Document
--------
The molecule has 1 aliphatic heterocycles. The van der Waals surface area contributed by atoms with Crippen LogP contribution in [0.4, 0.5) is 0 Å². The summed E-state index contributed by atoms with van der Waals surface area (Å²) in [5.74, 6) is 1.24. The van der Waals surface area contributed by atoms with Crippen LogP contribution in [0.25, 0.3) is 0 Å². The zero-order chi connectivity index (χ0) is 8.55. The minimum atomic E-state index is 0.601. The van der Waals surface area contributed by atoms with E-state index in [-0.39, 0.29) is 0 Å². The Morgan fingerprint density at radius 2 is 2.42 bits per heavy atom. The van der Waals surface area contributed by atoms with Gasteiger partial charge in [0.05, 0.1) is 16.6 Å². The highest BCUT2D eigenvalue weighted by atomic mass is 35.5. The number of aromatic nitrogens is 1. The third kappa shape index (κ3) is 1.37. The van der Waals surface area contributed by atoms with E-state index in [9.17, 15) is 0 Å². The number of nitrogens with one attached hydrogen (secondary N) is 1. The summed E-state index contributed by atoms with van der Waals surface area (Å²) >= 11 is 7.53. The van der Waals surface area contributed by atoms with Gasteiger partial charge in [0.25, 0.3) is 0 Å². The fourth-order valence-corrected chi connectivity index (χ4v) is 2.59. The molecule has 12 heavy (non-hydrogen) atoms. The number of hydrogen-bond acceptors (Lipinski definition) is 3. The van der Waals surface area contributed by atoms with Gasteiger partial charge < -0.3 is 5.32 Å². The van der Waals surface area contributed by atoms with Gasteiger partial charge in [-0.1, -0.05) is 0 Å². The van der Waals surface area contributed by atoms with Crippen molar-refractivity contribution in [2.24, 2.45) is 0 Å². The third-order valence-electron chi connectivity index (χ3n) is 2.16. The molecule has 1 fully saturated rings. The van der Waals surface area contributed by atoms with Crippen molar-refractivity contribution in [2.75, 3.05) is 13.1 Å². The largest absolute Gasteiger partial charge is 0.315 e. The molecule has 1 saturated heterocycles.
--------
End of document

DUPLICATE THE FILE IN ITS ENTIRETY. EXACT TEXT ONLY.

The molecule has 1 aliphatic heterocycles. The van der Waals surface area contributed by atoms with Crippen LogP contribution in [0.4, 0.5) is 0 Å². The summed E-state index contributed by atoms with van der Waals surface area (Å²) in [5.74, 6) is 1.24. The van der Waals surface area contributed by atoms with Crippen LogP contribution in [0.25, 0.3) is 0 Å². The zero-order chi connectivity index (χ0) is 8.55. The minimum atomic E-state index is 0.601. The van der Waals surface area contributed by atoms with E-state index in [-0.39, 0.29) is 0 Å². The Morgan fingerprint density at radius 2 is 2.42 bits per heavy atom. The van der Waals surface area contributed by atoms with Gasteiger partial charge in [0.05, 0.1) is 16.6 Å². The highest BCUT2D eigenvalue weighted by atomic mass is 35.5. The number of aromatic nitrogens is 1. The third kappa shape index (κ3) is 1.37. The van der Waals surface area contributed by atoms with E-state index in [9.17, 15) is 0 Å². The number of nitrogens with one attached hydrogen (secondary N) is 1. The summed E-state index contributed by atoms with van der Waals surface area (Å²) >= 11 is 7.53. The van der Waals surface area contributed by atoms with Gasteiger partial charge in [0.25, 0.3) is 0 Å². The fourth-order valence-corrected chi connectivity index (χ4v) is 2.59. The molecule has 12 heavy (non-hydrogen) atoms. The number of hydrogen-bond acceptors (Lipinski definition) is 3. The van der Waals surface area contributed by atoms with Gasteiger partial charge < -0.3 is 5.32 Å². The van der Waals surface area contributed by atoms with Gasteiger partial charge in [-0.1, -0.05) is 0 Å². The van der Waals surface area contributed by atoms with Crippen molar-refractivity contribution in [2.24, 2.45) is 0 Å². The third-order valence-electron chi connectivity index (χ3n) is 2.16. The molecule has 1 fully saturated rings. The van der Waals surface area contributed by atoms with Crippen molar-refractivity contribution in [2.75, 3.05) is 13.1 Å². The largest absolute Gasteiger partial charge is 0.315 e. The molecule has 1 saturated heterocycles.